- Interaction between two different organisms living in close physical association, typically to the advantage of both.
- A mutually beneficial relationship between different people or groups.
Now, I’m not going to sit here and say that my characters are real, nor is the world, however realistic I might try and make it.
But, all the same, my characters mean something to me. No matter what goes on in life, I rely on them to distract me, and subvert the truths of my existence that day. For their part, my characters can’t live without me, they need my troubles, my joys, and my truths to exist themselves. They are no aware of it, truth be told, being figments of my imagination they are not aware of anything, yet there is a mutually beneficial relationship.
Therefore I can only conclude that I have a symbiotic relationship with my own imaginings. On some levels all writers do, we get involved. Doesn’t matter whether it’s writing for a book, or a film, or a game, it doesn’t matter if it’s just a story you tell your two and a half year old niece on the fly.
Well here’s the thing, that symbiosis doesn’t last forever, eventually move on. Maybe that character, or that world might be still in small way active at the back of your mind, it does however fade. A cruel ending you might say to such a relationship. Except it’s more a parting of the ways, certainly for some writers. The writer gets a new character, and a new world to become symbiotically attached to. The character or world gets, if the author shares their work, to form a new type of symbiotic relationship with a reader.
I love that, I really do. I think it makes each book special, every character amazing.
I’m not the best at conveying these worlds and these characters to paper, but when I do, and I share it, my one true hope about my writing is that the reader forms a different but important relationship with my characters.
I would love that one day, I write something that connects with enough people that my characters exist on in fan fiction. To know that my characters connected with an audience in that way would be truly special. Don’t get me wrong, writing for profit also handily goes with this particular want, but I’d honestly take much loved and cherished characters than simple cash.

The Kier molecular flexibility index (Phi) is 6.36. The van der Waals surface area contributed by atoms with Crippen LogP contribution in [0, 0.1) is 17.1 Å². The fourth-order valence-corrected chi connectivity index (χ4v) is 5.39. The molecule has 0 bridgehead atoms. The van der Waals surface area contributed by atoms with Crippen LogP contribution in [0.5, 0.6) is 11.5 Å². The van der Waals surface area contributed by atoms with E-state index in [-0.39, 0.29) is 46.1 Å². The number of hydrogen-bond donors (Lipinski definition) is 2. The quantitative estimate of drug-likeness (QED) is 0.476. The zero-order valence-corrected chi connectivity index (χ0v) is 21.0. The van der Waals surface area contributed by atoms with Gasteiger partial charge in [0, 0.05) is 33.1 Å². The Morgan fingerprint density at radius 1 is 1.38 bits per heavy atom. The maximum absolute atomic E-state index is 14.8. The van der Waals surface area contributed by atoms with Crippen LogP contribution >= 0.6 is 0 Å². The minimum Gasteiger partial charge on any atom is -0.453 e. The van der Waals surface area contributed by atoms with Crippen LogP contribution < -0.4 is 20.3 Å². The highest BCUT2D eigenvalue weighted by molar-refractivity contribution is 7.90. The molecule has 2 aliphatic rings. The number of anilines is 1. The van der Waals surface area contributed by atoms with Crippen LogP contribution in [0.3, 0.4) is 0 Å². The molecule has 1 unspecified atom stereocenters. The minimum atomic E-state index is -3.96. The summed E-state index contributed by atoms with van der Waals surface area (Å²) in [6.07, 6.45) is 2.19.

So, yeah – it’s corny, a little cliched but I do genuinely feel a connection with my stories, that’s what I love. I’m hoping one day to have the craft to be able to actually put these fantastic stories into words that people understand and appreciate.
A writer should always be reading, and sometimes that means going beyond their normal stable of genres. So I’m branching out into what currently sells. It’s a new thing, I’ve only just started, but I’ve just read The Hunger Games trilogy, and I certainly can see why the first book became so popular. (my initial view having just finished the trilogy are three things: emotional blackmail, food, fast pacing – and I don’t mean any of that in a bad way, it’s a great trilogy especially the first book).
I have no problems coming up with ideas, and now I’m getting a dab hand at the planning stuff. Now I need to learn how to connect with an audience. Next year’s NaNoWriMo will be to write a first draft that I won’t have any reservations about letting someone else read. I’m not too fussed that the kind of thing I write doesn’t get into top 100 books very often, I can write in most genre’s comfortably. Instead it is just how these top authors connect with their audience, and maintain that connection.
So what’s next? Well, given that I have a focus for what I want to get out of reading, I will sit down and properly lay out my thoughts from Hunger Games, a review, but one that is focused on that audience connection. Then I’ll do it for the other books I go for. I’ll do it at one a month, (I’m not a millionaire after all, and I need to fit it around the other things I read). I can see my Kindle being very busy next year.